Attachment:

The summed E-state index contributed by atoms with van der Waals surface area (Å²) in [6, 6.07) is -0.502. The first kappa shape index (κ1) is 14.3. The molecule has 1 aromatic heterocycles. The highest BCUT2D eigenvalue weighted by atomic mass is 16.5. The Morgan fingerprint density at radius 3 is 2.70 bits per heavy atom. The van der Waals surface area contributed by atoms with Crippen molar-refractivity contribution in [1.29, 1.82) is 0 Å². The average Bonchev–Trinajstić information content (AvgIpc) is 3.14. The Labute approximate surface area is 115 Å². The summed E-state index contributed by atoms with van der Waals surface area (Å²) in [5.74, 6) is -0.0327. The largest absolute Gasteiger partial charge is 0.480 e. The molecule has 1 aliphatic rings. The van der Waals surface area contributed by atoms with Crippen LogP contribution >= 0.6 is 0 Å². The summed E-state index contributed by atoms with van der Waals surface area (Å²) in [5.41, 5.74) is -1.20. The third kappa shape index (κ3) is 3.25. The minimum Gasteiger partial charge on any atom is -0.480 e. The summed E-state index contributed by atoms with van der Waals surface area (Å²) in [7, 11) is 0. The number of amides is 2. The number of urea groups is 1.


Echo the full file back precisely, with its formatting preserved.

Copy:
The summed E-state index contributed by atoms with van der Waals surface area (Å²) in [6, 6.07) is -0.502. The first kappa shape index (κ1) is 14.3. The molecule has 1 aromatic heterocycles. The highest BCUT2D eigenvalue weighted by atomic mass is 16.5. The Morgan fingerprint density at radius 3 is 2.70 bits per heavy atom. The van der Waals surface area contributed by atoms with Crippen molar-refractivity contribution in [1.29, 1.82) is 0 Å². The average Bonchev–Trinajstić information content (AvgIpc) is 3.14. The Labute approximate surface area is 115 Å². The summed E-state index contributed by atoms with van der Waals surface area (Å²) in [5.74, 6) is -0.0327. The largest absolute Gasteiger partial charge is 0.480 e. The molecule has 1 aliphatic rings. The van der Waals surface area contributed by atoms with Crippen LogP contribution >= 0.6 is 0 Å². The summed E-state index contributed by atoms with van der Waals surface area (Å²) in [5.41, 5.74) is -1.20. The third kappa shape index (κ3) is 3.25. The minimum Gasteiger partial charge on any atom is -0.480 e. The summed E-state index contributed by atoms with van der Waals surface area (Å²) in [7, 11) is 0. The number of amides is 2. The number of urea groups is 1.